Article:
Madera Canyon

Location: southeast of Green Valley, Arizona
Date: February 20, 2011

At the entrance to Madera Canyon

Madera Canyon is on the northwest side of the Santa Rita Mountains in Coronado National Forest south of Tucson, Arizona.  Rising above the canyon are Mount Wrightson at 9,453 feet high and Mount Hopkins, which has the Smithsonian's Wipple Observatory on its summit.  The mountains in this area are known as sky islands because they support unique biomes that are stepping stones between the Rocky Mountains in the United States and the Sierra Madre Mountains in Mexico.

Hepatic tanager

While Madera Canyon is a destination for various forms of recreation, their main draw is its unique assemblage of birds, including many species unique to only Mexico and this corner of Arizona.  But perhaps the highest profile species found in southeastern Arizona (not necessarily Madera Canyon) are the jaguar and ocelot, which garner rare sightings.

Mexican jay

Being February, I did not expect to see a plethora of bird life, so I planned to do some hiking and occasional bird watching.  However, when I arrived it was unusually cold and windy, making it difficult to bird watch and unpleasant to hike.  So, I drove the length of the road through the canyon and stopped at four locations.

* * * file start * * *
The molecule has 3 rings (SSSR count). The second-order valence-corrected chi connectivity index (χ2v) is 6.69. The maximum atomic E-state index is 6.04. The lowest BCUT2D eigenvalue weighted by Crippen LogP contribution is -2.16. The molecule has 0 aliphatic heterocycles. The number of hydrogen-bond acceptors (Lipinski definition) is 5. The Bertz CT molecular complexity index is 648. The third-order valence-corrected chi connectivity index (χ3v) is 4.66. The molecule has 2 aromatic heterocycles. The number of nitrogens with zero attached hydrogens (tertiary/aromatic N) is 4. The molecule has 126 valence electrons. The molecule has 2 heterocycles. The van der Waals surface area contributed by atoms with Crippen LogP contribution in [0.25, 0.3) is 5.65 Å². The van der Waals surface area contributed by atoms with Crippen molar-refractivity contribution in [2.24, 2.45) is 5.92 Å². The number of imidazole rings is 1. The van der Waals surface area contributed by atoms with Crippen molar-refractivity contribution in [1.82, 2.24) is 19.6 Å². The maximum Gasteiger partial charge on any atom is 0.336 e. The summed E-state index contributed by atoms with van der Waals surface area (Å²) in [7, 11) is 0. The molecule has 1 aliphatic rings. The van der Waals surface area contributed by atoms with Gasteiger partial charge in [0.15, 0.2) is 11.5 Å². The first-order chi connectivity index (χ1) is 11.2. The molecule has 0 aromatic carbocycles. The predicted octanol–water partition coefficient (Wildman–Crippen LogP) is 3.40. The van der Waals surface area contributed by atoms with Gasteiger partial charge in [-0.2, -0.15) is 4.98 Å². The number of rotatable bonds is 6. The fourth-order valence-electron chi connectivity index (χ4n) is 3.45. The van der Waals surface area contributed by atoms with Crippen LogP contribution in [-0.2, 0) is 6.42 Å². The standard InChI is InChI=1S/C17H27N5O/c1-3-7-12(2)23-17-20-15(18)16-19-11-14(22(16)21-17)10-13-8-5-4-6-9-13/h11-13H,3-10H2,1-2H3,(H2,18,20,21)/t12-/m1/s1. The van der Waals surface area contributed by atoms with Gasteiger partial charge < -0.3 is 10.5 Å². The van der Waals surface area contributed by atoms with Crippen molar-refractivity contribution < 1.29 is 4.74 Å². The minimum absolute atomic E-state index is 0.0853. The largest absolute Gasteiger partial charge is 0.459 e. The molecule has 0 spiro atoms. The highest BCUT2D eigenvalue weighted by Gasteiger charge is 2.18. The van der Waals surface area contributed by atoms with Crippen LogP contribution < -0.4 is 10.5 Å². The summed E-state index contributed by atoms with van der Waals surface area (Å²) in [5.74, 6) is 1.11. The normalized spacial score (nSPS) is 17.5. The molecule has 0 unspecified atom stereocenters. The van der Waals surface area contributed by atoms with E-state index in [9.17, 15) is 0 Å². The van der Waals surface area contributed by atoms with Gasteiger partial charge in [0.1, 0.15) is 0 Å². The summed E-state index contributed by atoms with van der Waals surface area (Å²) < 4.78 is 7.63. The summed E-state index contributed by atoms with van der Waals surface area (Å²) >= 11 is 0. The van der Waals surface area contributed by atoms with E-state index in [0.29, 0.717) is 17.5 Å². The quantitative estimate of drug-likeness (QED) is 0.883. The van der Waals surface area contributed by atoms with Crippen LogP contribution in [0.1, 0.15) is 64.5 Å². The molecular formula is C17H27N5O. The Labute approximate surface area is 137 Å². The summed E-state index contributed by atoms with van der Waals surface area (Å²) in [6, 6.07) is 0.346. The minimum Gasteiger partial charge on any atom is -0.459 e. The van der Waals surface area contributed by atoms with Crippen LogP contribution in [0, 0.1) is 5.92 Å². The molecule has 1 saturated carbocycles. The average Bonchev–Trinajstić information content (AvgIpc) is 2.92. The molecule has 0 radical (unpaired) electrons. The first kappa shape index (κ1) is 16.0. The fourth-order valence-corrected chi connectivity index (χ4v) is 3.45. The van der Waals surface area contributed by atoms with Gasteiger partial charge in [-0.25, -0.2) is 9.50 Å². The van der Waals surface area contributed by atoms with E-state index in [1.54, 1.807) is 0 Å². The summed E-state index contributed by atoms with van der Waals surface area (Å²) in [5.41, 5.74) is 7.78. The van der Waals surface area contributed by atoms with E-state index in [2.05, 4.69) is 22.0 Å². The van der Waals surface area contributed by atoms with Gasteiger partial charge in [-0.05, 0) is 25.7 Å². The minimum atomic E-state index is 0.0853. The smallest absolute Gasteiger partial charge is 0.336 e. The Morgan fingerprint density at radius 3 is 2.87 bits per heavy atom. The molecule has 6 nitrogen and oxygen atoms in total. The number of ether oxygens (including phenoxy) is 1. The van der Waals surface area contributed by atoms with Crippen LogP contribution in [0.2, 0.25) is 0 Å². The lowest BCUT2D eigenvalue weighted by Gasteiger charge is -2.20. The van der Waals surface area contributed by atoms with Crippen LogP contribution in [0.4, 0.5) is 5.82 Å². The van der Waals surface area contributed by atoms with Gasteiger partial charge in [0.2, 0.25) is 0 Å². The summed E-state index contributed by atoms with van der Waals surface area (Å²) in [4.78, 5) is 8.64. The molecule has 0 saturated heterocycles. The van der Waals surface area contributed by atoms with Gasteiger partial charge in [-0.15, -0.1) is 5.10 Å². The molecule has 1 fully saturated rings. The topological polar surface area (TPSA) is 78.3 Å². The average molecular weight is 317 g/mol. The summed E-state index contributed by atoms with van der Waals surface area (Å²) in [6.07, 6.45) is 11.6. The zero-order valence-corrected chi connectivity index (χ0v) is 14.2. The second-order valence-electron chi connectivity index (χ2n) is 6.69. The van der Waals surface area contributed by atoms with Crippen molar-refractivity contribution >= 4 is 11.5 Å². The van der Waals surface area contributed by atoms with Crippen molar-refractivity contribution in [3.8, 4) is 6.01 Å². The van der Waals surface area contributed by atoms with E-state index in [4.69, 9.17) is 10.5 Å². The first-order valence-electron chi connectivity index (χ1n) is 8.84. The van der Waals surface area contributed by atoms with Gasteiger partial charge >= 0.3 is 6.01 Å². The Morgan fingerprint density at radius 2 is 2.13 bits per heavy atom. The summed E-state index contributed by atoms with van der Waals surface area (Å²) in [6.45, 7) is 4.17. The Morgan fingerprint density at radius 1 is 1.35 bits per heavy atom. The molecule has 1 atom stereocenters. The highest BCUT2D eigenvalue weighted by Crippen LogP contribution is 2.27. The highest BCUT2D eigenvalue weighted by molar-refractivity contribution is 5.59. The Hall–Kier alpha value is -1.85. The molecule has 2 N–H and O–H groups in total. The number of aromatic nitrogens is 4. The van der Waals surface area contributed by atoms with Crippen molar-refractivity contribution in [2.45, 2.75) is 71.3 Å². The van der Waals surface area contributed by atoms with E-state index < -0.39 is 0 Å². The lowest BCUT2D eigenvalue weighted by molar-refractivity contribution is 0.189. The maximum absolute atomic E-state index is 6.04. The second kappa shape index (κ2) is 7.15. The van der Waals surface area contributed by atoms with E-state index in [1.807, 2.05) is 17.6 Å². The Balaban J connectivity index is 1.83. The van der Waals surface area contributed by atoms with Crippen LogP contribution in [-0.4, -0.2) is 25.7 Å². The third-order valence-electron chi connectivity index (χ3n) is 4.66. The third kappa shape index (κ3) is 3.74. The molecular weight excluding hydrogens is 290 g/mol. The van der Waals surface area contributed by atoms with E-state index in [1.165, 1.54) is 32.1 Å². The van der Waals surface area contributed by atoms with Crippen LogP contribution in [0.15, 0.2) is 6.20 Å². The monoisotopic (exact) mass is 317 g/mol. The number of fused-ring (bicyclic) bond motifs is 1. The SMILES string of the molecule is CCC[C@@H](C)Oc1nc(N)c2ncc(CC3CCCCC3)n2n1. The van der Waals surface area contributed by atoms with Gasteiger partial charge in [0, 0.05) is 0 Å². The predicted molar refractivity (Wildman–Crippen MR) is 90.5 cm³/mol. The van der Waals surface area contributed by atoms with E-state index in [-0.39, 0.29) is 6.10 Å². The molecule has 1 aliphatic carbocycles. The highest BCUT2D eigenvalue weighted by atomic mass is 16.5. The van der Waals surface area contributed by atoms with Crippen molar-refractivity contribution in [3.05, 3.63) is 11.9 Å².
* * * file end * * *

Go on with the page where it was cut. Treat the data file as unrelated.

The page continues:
Canyon towhee

The first place I stopped was at the Whitehouse Picnic Area where I had lunch.  But after I finished eating I spotted a Mexican jay and hepatic tanager, both species are ones I had never before seen.

From there I went to the the visitor center where there were several feeders set up with many pine siskins, lesser goldfinches, house finches, dark-eyed juncos, several sparrows, and a few more Mexican jays.  Next I went to the Mount Wrightson picnic area at the upper end of the canyon.  I went on a short hike and managed to spot a few wrens, a hermit thrush, northern flicker, white-breasted nuthatch, and an acorn woodpecker.

White-breasted nuthatch

Lastly I went to the Proctor Parking Area at the warmer lower end of the canyon and walked around a while but only spotted a canyon towhee and a ruby-crowned kinglet.  I was a little disappointed by my experience here, but during the summer this area has a much greater variety of birds.  For more info on birding in this region see my upcoming posts on Patagonia Lake State Park and Saguaro National Park and see the video below.

Santa Rita Mountains from the Mount Wrightson Picnic Area

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